News publications and other organizations are encouraged to reuse Direct Relief-published content for free under a Creative Commons License (Attribution-Non-Commercial-No Derivatives 4.0 International), given the republisher complies with the requirements identified below.

When republishing:

  • Include a byline with the reporter’s name and Direct Relief in the following format: "Author Name, Direct Relief." If attribution in that format is not possible, include the following language at the top of the story: "This story was originally published by Direct Relief."
  • If publishing online, please link to the original URL of the story.
  • Maintain any tagline at the bottom of the story.
  • With Direct Relief's permission, news publications can make changes such as localizing the content for a particular area, using a different headline, or shortening story text. To confirm edits are acceptable, please check with Direct Relief by clicking this link.
  • If new content is added to the original story — for example, a comment from a local official — a note with language to the effect of the following must be included: "Additional reporting by [reporter and organization]."
  • If republished stories are shared on social media, Direct Relief appreciates being tagged in the posts:
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Republishing Images:

Unless stated otherwise, images shot by Direct Relief may be republished for non-commercial purposes with proper attribution, given the republisher complies with the requirements identified below.

  • Maintain correct caption information.
  • Credit the photographer and Direct Relief in the caption. For example: "First and Last Name / Direct Relief."
  • Do not digitally alter images.

Direct Relief often contracts with freelance photographers who usually, but not always, allow their work to be published by Direct Relief’s media partners. Contact Direct Relief for permission to use images in which Direct Relief is not credited in the caption by clicking here.

Other Requirements:

  • Do not state or imply that donations to any third-party organization support Direct Relief's work.
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  • Advance permission is required to translate Direct Relief's stories into a language different from the original language of publication. To inquire, contact us here.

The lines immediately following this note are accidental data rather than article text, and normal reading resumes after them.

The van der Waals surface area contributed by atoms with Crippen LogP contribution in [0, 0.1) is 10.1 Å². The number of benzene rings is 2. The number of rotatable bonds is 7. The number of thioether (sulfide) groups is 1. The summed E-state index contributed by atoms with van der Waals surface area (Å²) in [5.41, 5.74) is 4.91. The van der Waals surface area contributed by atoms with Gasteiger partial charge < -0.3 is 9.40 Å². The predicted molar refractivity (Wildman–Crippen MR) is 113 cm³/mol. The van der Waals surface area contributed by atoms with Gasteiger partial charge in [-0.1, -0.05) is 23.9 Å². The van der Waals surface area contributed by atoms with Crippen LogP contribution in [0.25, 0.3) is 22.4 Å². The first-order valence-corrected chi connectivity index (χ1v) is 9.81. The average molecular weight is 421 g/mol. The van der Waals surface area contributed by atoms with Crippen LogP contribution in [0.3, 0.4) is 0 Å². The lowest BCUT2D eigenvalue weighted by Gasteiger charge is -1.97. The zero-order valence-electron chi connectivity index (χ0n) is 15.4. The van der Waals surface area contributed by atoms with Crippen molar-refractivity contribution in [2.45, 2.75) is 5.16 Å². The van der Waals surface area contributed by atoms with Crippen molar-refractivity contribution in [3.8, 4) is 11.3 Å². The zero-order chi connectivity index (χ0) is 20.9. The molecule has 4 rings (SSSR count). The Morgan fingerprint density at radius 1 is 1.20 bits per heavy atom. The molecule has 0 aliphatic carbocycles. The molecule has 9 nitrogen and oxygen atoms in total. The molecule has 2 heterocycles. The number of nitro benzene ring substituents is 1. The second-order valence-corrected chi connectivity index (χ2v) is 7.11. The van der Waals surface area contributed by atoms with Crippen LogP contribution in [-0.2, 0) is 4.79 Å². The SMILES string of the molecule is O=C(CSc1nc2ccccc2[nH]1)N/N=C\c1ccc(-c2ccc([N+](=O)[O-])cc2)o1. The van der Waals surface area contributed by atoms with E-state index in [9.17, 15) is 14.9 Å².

• If Direct Relief requests a change to or removal of republished Direct Relief content from a site or on-air, the republisher must comply.

For any additional questions about republishing Direct Relief content, please email the team here.

Response Continues in Hurricane Florence-Impacted Communities

Tetanus vaccines, insulin and hygiene items all requested and shipped to local health facilities.


Hurricane Florence

Volunteers pack up hygiene items like soap and shampoo at Direct Relief headquarters last week for people displaced from their homes after Hurricane Florence. Many people are still living in shelters since floodwaters swept through their communities. (Andrew Fletcher/Direct Relief)

It’s been almost two weeks since rains from Hurricane Florence began to deluge the Carolinas. At least 47 people across multiple states have perished as a result of the storm, and many remain displaced, living in shelters that have opened up to house evacuees.

Direct Relief has been working with local health centers and free clinics to deliver requested medicines and supplies as they work to treat patients impacted by the storm, in shelters, mobile clinics and inside facilities across the coast.

Tetanus vaccines were shipped Wednesday from Direct Relief headquarters to Goshen Medical Centers, located throughout North Carolina. Goshen staff will be providing vaccines that protect against tetanus, diptheria and pertussis. These vaccines will be administered to people that have evacuated to local shelters but will be returning soon to damaged or destroyed homes. People cleaning up from storm damage can be at risk of tetanus, a bacterial illness transmitted through a cut or wound.

Many shelters housing evacuees have also requested hygiene items for displaced residents. Last week, volunteers gathered in Direct Relief headquarters to pack items like shampoo, soap, toothpaste and other essentials for people in need.

More shipments of critical aid will be leaving Direct Relief’s warehouse this week.

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